Options to Employees Dealing with Lack of Childcare
While New York State businesses have been re-opening in accordance with Governor Cuomo’s New York Forward Plan, employers and workers alike face many unanswered questions. Though New York State has done a remarkable job flattening the curve and significantly reducing the new number of COVID-19 cases, the pandemic continues to have a pervasive effect upon employers large and small, and particularly employees who are being asked to return to work.
For close to a four-month period, many employers closed their doors, forcing them to conduct business operations from home where possible. Those businesses not able to operate remotely were faced with the tough decision of whether to retain employees or layoff employees allowing them to file for unemployment benefits.
While unemployment insurance benefits assisted many people during the past four months, many other employees are faced with the challenges of working remotely while caring for their children due to school and day care closures. Those employees are now being called back to work in businesses that have been able to re-open in accordance with the State’s regulations. Yet, daycares, summer camps, recreation camps and summer schools remain closed.
What options are available to employees called back into their full-time job who do not have available childcare because of COVID-19?
In a typical pre-COVID-19 world, an individual would not have qualified for unemployment insurance benefits due to a lack of childcare. The Unemployment Board routinely held in their decisions that a person staying home to care for a child is not ready, willing, and able to work and therefore does not qualify for unemployment benefits.
However, a recent article from WKBW in Buffalo quotes the Commissioner of the New York State Department of Labor, Roberta Reardon, as stating that a person who has refused a job because they have to stay home to care for a child where the school is closed or childcare is unavailable due to COVID-19 will qualify for unemployment benefits.
While this is helpful, New York State’s online application form has not been corrected to allow for an applicant to provide this information. As the application presently stands, the form will ask “Did you refuse a job offer or referral?” and the applicant is to check a “yes” or “no” box. Currently, there is no place to provide a written explanation that the refusal is due to a lack of childcare. However, the attorneys of Melvin & Melvin strongly encourage applicants first and foremost to be honest when completing the application form. Meaning, if the individual has in fact refused a job offer or referral, that person should so indicate in the online form. This will likely result in a denial of benefits.
We encourage applicants to submit an additional writing whether it be via email or facsimile to the Unemployment Department including a detailed statement as to why the job offer was refused—namely, childcare was not available. In these circumstances, the Unemployment Department may thereafter approve the application for benefits. If an applicant is still denied benefits even after providing a written explanation, then that applicant should appeal the decision and request a hearing. If successful on appeal, the applicant will receive unemployment benefits retroactive to the date of their application.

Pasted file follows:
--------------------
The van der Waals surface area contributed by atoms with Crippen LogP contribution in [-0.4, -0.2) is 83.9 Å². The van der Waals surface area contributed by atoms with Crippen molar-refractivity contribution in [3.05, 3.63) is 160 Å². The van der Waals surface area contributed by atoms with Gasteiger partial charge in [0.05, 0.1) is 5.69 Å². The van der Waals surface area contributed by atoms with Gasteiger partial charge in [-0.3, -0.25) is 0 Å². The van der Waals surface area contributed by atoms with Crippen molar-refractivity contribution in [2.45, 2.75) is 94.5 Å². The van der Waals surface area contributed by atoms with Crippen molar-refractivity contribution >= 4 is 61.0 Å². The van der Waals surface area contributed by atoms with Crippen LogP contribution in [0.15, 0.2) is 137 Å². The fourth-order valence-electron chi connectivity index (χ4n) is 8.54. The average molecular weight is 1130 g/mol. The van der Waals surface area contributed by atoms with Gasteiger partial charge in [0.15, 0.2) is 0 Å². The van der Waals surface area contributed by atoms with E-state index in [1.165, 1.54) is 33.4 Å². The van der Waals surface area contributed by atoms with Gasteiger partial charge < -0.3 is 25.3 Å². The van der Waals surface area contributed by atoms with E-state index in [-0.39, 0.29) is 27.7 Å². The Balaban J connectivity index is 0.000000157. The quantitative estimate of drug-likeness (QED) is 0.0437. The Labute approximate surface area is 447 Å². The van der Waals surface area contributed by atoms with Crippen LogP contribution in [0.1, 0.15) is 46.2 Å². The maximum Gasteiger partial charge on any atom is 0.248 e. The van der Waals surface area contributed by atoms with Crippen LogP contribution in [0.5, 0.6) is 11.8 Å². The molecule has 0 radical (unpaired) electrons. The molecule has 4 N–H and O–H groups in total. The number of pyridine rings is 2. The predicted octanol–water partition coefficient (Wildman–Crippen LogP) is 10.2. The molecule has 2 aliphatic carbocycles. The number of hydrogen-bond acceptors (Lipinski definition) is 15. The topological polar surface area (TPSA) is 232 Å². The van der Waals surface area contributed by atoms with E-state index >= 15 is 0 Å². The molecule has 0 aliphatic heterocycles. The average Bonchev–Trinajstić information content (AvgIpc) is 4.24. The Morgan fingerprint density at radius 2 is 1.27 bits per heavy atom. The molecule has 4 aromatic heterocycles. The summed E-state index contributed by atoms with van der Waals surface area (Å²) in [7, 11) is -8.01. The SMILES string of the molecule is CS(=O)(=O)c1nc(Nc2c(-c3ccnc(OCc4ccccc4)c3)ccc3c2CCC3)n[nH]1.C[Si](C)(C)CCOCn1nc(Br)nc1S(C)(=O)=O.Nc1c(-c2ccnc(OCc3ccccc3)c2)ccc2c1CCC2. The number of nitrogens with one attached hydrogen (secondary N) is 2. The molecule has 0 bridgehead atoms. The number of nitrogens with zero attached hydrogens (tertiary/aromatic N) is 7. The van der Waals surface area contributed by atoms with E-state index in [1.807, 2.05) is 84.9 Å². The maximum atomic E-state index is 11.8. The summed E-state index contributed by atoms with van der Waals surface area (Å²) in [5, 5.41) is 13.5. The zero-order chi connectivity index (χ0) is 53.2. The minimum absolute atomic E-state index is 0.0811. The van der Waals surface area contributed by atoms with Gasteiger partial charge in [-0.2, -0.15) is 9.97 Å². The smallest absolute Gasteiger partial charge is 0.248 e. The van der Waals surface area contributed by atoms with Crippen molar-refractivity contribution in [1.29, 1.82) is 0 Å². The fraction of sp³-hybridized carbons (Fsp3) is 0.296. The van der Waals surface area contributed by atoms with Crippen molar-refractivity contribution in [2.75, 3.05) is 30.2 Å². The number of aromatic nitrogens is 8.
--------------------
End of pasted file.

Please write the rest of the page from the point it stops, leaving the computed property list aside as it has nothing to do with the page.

New York State only provides Paid Family Leave Benefits to a person who is subject to an order of quarantine issued by the Department of Health or the State of New York, or to a person who has to care for a spouse, parent or child who is the subject of an order of quarantine. Currently, there is no paid leave available for an employee due to the unavailability of childcare under New York State law.
However, an employee may be eligible for paid leave under the Families First: Family and Medical Leave Expansion Act. This Act is only applicable to employers with less than 500 employees. It provides for up to 12 weeks of leave to care for a child whose school is closed, or daycare is otherwise unavailable due to COVID-19. The first 10 days of leave is unpaid. The remaining 10 weeks are paid to the employee at two-thirds of their regular pay.
The Families First federal law also provides Emergency Paid Sick Leave to an employee who has to stay home to care for a child whose school is closed, or daycare is otherwise unavailable due to COVID-19. For a full time employee, the employee would receive 80 hours of paid sick leave at their full rate of pay. Part-time employees are also provided with paid leave dependent on the number of hours worked each week.
This issue will only become more prevalent and serious as the fall approaches and parents are left wondering whether school will be back in full session this school year. Because of the pandemic, things are changing rapidly, and Melvin & Melvin will be closely monitoring State and Federal laws for new developments.
For more information about unemployment benefits or paid leave, contact Melvin & Melvin attorney Erin M. Tyreman.